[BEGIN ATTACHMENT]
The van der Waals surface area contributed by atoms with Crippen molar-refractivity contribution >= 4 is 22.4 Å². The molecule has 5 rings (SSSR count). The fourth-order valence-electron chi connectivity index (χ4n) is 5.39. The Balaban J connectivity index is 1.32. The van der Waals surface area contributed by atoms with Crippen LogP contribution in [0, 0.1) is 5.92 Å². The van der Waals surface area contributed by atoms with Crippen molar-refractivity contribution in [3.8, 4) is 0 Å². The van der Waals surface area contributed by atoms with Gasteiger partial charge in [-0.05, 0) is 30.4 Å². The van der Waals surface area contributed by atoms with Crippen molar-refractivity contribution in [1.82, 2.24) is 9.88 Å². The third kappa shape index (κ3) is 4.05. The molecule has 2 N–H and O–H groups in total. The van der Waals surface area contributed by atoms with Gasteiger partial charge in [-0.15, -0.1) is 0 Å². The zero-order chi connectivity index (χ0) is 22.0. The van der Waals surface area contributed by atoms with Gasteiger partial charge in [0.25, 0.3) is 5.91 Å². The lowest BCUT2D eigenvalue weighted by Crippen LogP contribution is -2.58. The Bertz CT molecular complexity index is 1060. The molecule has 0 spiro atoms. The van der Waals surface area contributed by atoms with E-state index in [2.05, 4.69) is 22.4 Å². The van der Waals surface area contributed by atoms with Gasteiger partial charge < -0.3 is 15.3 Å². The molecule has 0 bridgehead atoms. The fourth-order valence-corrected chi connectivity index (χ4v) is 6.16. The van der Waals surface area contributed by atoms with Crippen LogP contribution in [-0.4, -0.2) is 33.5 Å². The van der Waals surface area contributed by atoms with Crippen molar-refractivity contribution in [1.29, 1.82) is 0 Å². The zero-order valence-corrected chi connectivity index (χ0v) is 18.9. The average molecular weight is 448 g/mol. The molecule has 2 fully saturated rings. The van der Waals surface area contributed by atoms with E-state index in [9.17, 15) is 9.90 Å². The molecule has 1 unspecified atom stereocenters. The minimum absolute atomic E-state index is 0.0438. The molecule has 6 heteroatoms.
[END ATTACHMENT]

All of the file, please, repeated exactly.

The van der Waals surface area contributed by atoms with Crippen molar-refractivity contribution >= 4 is 22.4 Å². The molecule has 5 rings (SSSR count). The fourth-order valence-electron chi connectivity index (χ4n) is 5.39. The Balaban J connectivity index is 1.32. The van der Waals surface area contributed by atoms with Crippen LogP contribution in [0, 0.1) is 5.92 Å². The van der Waals surface area contributed by atoms with Crippen molar-refractivity contribution in [3.8, 4) is 0 Å². The van der Waals surface area contributed by atoms with Gasteiger partial charge in [-0.05, 0) is 30.4 Å². The van der Waals surface area contributed by atoms with Crippen molar-refractivity contribution in [1.82, 2.24) is 9.88 Å². The third kappa shape index (κ3) is 4.05. The molecule has 2 N–H and O–H groups in total. The van der Waals surface area contributed by atoms with Gasteiger partial charge in [-0.15, -0.1) is 0 Å². The zero-order chi connectivity index (χ0) is 22.0. The van der Waals surface area contributed by atoms with Gasteiger partial charge in [0.25, 0.3) is 5.91 Å². The lowest BCUT2D eigenvalue weighted by Crippen LogP contribution is -2.58. The Bertz CT molecular complexity index is 1060. The molecule has 0 spiro atoms. The van der Waals surface area contributed by atoms with E-state index in [2.05, 4.69) is 22.4 Å². The van der Waals surface area contributed by atoms with Gasteiger partial charge < -0.3 is 15.3 Å². The molecule has 0 bridgehead atoms. The fourth-order valence-corrected chi connectivity index (χ4v) is 6.16. The van der Waals surface area contributed by atoms with Crippen LogP contribution in [-0.4, -0.2) is 33.5 Å². The van der Waals surface area contributed by atoms with Crippen molar-refractivity contribution in [1.29, 1.82) is 0 Å². The zero-order valence-corrected chi connectivity index (χ0v) is 18.9. The average molecular weight is 448 g/mol. The molecule has 2 fully saturated rings. The van der Waals surface area contributed by atoms with E-state index in [9.17, 15) is 9.90 Å². The molecule has 1 unspecified atom stereocenters. The minimum absolute atomic E-state index is 0.0438. The molecule has 6 heteroatoms.